Unmask Drug Paraphernalia and Lingo
Do you know drug paraphernalia and lingo when you see or hear it?
Go to any shopping mall and you might be surprised to learn of the countless stores
selling items that not only promote drug use, but also provide the means for teens to
engage in drug-related activities.
Posters, stickers, T-shirts, key chains, and air fresheners may be obvious items to spot in
a line-up, but drug paraphernalia comes in many forms. Some paraphernalia is
specifically designed to look like everyday items that you might find in a teen‟s room,
backpack, purse or car.
The Drug Enforcement Agency says drug paraphernalia is often marketed specifically to
youth — with colorful logos, celebrity pictures and designs like smiley faces on the
products. The items are meant to look harmless and disguise the dangers of taking
controlled substances. For example, items made to look like magic markers can conceal
pipes, and small, hand-painted, blown glass items look more like pretty trinkets than
pipes or stash containers.
Drug lingo is also a tool teens use to disguise their drug related activities. Teens are
always developing a language that is unique to them. But in some cases this language is
more of a coded message than an effort to stay trendy. Have you heard teens reference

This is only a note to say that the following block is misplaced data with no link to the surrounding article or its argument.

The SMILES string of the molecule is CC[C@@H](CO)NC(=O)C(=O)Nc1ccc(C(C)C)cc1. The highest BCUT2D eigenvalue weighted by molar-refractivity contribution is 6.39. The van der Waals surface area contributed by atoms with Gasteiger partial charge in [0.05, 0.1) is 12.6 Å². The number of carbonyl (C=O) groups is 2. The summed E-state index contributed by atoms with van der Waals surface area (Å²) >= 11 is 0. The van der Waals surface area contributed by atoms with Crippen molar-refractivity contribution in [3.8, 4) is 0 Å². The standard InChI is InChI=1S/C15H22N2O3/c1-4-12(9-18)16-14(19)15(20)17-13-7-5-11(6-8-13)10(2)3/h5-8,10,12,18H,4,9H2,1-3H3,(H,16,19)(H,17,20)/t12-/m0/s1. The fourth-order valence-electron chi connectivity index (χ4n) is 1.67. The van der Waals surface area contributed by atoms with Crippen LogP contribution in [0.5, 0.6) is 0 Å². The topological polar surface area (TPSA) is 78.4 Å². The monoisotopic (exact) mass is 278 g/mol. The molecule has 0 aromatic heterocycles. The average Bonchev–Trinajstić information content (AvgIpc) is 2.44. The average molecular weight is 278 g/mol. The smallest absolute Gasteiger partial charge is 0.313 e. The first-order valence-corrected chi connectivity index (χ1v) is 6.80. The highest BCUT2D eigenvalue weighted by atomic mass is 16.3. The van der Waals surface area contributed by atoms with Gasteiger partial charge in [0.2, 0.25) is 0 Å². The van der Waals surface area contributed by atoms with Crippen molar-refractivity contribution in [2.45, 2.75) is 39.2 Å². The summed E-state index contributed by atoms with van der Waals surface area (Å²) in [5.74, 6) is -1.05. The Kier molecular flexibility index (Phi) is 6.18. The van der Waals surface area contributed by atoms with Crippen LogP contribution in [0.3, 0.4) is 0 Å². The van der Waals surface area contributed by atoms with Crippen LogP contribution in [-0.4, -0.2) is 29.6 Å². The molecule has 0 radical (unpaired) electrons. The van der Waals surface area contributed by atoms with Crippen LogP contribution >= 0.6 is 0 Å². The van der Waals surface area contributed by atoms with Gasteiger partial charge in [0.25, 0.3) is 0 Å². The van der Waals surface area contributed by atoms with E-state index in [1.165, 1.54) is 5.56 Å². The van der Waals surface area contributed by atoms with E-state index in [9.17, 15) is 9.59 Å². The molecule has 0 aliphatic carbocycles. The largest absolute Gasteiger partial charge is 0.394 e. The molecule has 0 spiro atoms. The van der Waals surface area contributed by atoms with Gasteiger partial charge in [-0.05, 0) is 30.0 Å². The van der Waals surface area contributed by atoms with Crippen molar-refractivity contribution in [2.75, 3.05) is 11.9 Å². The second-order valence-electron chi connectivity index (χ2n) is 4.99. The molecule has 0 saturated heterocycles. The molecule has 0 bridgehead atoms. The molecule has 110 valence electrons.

the time “4:20?” This is a “secret code” for time to get high. The reference to 420
presumably dates back to „70s stoner lingo but is still widely used by youth today. It can
also be tied to the reference of April 20th, designated as “National Pot Smokers Day”
The attentiveness of parents and adult influencers is critical. By knowing what to
look for and what to listen for, parents can continue to play an important role in the lives
of their children.
For more information on drug paraphernalia and lingo, visit
You can help educate your teen on the dangers of drug use by encouraging them to visit
www.Freevibe.com, a Web-site dedicated to educating teens on making drug-free
choices. Additional materials, including brochures, posters, and postcards, are available
free of charge through the National Clearinghouse for Alcohol and Drug Information at